Windbeutel, a gene required for dorsoventral patterning in Drosophila, encodes a protein that has homologies to vertebrate proteins of the endoplasmic reticulum

Mary Konsolaki, Trudi Schüpbach

Research output: Contribution to journalArticle

57 Scopus citations

Abstract

The formation of the dorsoventral axis of the Drosophila embryo depends on cell-cell interactions that take place in the female ovary and involve the activation of transmembrane receptors by secreted ligands. The gene windbeutel functions in the somatic follicle cells of the ovary and is required for the generation of a signal that will determine the ventral side of the embryo. This signal originates in the follicle cells during oogenesis, but its actions are only manifested after fertilization, when the egg has already been laid. We have performed a molecular analysis of windbeutel. We have found that windbeutel encodes a putative resident protein of the endoplasmic reticulum, and has homologs in rats and humans. The gene is expressed for a brief period of time in the follicle cells of the ovary, at around the time when the dorsoventral axis of the egg chamber is first established. We propose that Windbeutel is responsible for the folding and/or modification of a specific factor that is secreted from the follicle cells and participates in the activation of the ventralizing signal.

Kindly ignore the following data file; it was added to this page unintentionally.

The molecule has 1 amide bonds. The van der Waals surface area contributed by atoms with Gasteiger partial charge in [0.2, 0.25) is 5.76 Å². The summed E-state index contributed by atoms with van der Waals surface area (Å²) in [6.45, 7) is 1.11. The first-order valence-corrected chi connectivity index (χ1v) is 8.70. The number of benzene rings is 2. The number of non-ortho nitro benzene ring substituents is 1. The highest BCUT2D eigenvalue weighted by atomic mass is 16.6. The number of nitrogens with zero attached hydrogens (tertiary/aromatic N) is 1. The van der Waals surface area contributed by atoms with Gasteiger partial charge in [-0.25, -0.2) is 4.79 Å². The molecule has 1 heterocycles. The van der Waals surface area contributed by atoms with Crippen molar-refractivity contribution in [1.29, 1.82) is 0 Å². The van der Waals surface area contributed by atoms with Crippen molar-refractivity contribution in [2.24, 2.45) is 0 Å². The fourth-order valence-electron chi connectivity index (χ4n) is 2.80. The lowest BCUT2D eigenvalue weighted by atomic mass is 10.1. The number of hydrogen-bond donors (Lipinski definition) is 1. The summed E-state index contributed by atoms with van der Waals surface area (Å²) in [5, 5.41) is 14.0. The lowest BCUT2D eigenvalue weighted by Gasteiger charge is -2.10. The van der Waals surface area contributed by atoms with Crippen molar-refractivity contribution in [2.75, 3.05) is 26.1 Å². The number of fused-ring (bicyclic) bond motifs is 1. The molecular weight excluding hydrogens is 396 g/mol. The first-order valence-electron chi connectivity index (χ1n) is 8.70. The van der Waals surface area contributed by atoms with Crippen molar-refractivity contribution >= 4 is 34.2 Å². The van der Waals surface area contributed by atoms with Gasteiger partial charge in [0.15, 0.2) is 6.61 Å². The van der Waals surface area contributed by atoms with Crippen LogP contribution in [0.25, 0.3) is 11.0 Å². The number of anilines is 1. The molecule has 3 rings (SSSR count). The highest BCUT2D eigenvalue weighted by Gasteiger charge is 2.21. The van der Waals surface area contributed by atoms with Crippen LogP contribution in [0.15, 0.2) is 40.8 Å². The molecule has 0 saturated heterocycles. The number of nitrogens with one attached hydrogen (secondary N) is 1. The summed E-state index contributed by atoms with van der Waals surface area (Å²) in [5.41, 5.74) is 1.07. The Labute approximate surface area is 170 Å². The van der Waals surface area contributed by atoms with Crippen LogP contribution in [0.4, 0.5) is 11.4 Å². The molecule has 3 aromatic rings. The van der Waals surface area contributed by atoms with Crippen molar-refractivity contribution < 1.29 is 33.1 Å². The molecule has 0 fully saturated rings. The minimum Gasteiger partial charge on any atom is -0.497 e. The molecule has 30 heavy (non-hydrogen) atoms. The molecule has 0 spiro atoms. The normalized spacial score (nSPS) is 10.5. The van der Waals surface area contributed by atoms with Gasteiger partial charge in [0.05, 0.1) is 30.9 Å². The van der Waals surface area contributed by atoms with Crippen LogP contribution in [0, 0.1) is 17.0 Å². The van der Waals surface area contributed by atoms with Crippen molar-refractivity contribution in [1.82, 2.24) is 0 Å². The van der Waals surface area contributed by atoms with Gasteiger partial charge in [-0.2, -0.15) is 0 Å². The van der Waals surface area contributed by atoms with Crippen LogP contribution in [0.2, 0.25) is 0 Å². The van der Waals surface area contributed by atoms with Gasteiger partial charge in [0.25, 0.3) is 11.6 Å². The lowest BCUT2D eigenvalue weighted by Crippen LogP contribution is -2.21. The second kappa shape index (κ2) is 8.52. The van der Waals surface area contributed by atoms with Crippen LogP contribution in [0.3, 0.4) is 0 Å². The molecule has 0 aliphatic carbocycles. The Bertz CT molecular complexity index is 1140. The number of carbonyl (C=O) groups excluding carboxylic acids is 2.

Original languageEnglish (US)
Pages (from-to)120-131
Number of pages12
JournalGenes and Development
Volume12
Issue number1
DOIs
StatePublished - Jan 1 1998

All Science Journal Classification (ASJC) codes

  • Genetics
  • Developmental Biology

Keywords

  • Drosophila
  • Endoplasmic reticulum
  • Oogenesis
  • Pattern formation
  • Secretion

Fingerprint Dive into the research topics of 'Windbeutel, a gene required for dorsoventral patterning in Drosophila, encodes a protein that has homologies to vertebrate proteins of the endoplasmic reticulum'. Together they form a unique fingerprint.

Cite this